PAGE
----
According to CNN, British citizens are worried about rising interest rates that would increase their monthly mortgage payments by hundreds or even thousands of pounds as the country struggles with an inflation rate of 10%.

A bleak future

If the report’s projections come to fruition, global economic growth will slow to 2.5% in 2022 and dip to 2.25% in 2023, putting GDP below its pre-COVID pandemic average and costing the globe almost $17 trillion in lost productivity. However, major central banks are sharply increasing interest rates, which threatens to halt growth and makes life much more difficult for the deeply indebted.

The global recession will make poor nations even more vulnerable to a domino effect of financial, health, and environmental disasters. Some of the steepest slowdowns this year may be seen by middle-income Latin American countries and low-income African countries, the report suggests.

Debt crisis

world economy

UNCTAD predicts a worldwide debt crisis because sixty per cent of low-income nations and thirty per cent of developing market economies are in or near debt trouble. The global downturn is having a disproportionate impact on countries whose debt levels were already worryingly high before the pandemic struck.

Additionally, the risk of economic instability in heavily indebted developing countries is being exacerbated by climatic shocks, which the G20 large economies and other international financial groups do not appear to fully comprehend. Nearly twice as much as the International Monetary Fund (IMF) recently allotted Special Drawing Rights to boost developing countries’ official reserves, “developing countries have already spent an estimated $379 billion of reserves to protect their currencies this year.”

Specifically, the UN agency is proposing that international financial institutions increase liquidity and extend debt relief for developing nations immediately. Countries are urged to establish a global legal framework for debt restructuring, and the IMF is urged to permit more equitable use of Special Drawing Rights.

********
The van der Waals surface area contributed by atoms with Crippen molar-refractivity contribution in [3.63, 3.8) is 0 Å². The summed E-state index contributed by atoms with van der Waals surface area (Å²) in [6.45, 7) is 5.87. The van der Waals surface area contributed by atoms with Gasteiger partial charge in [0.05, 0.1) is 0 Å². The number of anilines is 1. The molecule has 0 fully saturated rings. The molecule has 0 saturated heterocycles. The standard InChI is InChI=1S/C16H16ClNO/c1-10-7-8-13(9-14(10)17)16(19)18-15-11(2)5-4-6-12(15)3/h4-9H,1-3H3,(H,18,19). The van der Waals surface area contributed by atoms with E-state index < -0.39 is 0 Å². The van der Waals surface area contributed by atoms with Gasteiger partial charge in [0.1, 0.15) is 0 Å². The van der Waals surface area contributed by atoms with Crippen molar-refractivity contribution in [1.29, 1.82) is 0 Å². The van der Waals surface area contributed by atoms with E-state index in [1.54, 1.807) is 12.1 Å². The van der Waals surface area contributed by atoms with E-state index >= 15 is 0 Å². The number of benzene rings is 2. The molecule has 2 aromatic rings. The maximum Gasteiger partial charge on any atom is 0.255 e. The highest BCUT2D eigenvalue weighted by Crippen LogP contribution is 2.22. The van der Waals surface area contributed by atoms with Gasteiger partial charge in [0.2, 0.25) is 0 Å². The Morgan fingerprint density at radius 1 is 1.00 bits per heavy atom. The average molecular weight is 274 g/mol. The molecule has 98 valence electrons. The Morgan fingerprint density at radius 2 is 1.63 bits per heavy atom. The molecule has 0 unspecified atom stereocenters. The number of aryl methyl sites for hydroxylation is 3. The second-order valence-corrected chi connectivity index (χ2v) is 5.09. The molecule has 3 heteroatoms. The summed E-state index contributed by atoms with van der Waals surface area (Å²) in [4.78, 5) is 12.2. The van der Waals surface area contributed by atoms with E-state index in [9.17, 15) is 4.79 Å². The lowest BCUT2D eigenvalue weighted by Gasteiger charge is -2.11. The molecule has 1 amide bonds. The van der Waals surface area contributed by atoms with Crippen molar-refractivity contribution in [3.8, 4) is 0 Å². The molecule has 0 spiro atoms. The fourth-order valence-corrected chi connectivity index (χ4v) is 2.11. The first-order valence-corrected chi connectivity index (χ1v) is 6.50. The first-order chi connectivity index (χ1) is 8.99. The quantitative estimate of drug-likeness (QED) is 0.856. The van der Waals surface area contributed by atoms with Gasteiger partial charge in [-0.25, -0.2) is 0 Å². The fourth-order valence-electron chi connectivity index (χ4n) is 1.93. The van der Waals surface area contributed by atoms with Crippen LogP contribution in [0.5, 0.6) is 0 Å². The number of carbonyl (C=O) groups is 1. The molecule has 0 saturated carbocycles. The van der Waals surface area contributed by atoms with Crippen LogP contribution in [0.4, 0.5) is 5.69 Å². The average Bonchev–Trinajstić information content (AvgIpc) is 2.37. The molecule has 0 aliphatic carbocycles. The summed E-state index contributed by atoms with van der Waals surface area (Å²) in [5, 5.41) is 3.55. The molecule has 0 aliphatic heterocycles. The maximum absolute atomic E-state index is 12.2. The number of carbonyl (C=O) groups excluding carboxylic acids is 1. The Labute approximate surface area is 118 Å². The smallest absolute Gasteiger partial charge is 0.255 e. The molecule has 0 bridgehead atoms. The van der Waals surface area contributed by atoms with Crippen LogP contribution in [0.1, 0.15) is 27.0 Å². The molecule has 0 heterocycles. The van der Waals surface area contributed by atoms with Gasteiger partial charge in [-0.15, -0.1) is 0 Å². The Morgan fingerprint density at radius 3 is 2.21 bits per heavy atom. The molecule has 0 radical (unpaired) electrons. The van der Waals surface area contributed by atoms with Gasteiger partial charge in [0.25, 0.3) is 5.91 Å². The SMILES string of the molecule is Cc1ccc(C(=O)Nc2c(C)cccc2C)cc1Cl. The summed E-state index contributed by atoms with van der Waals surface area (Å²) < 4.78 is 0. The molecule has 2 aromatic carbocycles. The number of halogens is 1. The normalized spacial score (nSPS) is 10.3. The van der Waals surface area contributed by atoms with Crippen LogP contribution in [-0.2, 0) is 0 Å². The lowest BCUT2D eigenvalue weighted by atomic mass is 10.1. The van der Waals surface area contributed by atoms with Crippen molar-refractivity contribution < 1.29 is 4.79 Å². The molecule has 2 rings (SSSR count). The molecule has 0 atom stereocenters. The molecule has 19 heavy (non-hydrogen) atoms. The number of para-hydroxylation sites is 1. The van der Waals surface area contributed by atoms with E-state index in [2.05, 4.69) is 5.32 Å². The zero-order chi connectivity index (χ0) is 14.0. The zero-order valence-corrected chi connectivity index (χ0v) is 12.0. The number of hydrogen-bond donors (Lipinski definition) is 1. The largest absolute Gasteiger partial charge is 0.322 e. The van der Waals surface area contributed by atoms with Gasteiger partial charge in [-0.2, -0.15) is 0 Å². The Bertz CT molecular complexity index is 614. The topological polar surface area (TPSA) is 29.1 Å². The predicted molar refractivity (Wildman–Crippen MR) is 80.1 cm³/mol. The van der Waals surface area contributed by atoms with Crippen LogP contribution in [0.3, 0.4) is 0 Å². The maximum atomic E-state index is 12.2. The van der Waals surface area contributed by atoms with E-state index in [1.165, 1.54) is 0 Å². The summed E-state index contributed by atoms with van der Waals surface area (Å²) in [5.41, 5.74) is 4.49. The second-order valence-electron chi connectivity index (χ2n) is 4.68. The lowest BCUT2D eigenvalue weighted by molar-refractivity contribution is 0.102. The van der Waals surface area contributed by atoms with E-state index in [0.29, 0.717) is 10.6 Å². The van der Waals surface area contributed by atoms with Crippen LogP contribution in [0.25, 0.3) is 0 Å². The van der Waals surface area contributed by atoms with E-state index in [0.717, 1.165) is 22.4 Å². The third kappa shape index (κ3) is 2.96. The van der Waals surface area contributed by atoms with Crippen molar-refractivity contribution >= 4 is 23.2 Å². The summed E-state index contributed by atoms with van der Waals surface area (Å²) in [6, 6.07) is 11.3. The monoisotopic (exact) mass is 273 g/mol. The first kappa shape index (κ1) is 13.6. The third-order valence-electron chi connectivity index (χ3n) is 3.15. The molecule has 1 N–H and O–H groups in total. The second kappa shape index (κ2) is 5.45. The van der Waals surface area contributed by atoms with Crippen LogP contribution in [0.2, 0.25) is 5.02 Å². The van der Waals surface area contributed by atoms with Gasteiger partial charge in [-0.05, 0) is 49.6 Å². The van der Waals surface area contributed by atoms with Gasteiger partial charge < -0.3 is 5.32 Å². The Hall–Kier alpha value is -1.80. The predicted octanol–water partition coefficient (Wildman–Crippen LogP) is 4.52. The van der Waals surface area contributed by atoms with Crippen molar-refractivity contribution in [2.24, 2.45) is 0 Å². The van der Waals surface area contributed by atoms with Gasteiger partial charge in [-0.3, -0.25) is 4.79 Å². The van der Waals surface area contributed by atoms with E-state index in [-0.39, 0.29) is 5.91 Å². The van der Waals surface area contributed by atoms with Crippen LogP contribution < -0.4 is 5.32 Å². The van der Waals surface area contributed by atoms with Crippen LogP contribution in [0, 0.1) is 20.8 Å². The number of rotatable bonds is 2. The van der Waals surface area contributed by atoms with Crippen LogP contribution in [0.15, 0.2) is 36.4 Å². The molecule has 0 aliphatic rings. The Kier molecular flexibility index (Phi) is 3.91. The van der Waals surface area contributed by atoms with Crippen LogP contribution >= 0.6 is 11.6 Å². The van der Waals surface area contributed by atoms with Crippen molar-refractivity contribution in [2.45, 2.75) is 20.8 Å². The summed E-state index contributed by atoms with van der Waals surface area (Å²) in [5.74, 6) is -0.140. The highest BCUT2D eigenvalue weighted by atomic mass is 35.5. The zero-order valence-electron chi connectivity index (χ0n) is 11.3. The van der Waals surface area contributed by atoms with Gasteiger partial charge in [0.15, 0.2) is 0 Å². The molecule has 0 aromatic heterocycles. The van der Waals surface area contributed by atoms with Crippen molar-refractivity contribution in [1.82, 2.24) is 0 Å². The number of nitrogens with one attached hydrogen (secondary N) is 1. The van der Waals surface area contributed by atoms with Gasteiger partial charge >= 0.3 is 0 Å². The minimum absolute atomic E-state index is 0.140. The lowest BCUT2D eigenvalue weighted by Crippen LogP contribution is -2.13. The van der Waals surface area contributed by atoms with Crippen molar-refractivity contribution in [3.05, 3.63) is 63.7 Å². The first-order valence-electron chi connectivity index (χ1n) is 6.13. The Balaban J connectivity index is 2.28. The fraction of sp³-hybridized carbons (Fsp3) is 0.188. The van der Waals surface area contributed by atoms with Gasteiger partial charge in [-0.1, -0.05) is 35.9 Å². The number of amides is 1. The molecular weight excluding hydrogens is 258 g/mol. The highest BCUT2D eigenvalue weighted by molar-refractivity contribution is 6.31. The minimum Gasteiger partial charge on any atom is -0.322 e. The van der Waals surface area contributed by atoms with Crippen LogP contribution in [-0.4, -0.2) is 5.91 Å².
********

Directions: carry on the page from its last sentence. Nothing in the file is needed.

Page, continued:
Restrain speculative market volatility

Rising food and energy prices, in particular during the past two years, have been a major burden on families everywhere. In addition, commodity markets have been in a state of turmoil for the past decade, and the increased pressure on fertilizer costs poses a lasting threat of damage to many small farmers around the world.

According to the report, the Black Sea Grain Initiative, which was facilitated by the United Nations, has helped to significantly reduce global food prices. However, the role of speculators and betting frenzies in futures contracts, commodity swaps, and exchange-traded funds (ETFs) has received insufficient attention. Furthermore, it appears that huge multinational firms with substantial market power have taken unfair advantage of the existing setting to increase profits on the backs of some of the world’s poorest people.

Increasing interest rates

world economy

Meanwhile, the most vulnerable are feeling the effects of interest rate increases in developed nations. Over a third of developing countries have seen their currencies decline versus the dollar by more than 10 per cent this year. Moreover, a higher dollar makes matters much worse by increasing import prices in underdeveloped countries, where inflation due to the Ukraine war has already driven up the cost of basic needs such as food and electricity.

UNCTAD is urging developed nations to forego austerity measures and multilateral bodies to update their structures to better represent developing nations.

‘Political will’

The United Nations Conference on Trade and Development (UNCTAD) has issued a warning that the global recession caused by government policies could be even more severe than the global financial crisis of 2007–2009. The organization cautioned that developing economies worldwide might have become more vulnerable to cascading crises if monetary tightening and financial support were insufficient.

While everyone is in danger, emerging nations are particularly worried since they are so close to defaulting on their debt. Losses and damage inside susceptible economies that lack the financial space to deal with disasters increase as climate stress increases.

When will the recession begin?

Despite widespread agreement that a worldwide recession is imminent, most experts agree only on a rough date—sometime around 2023. However, no one can say with certainty how bad it will be or how long it will stay.

Edited by Prakriti Arora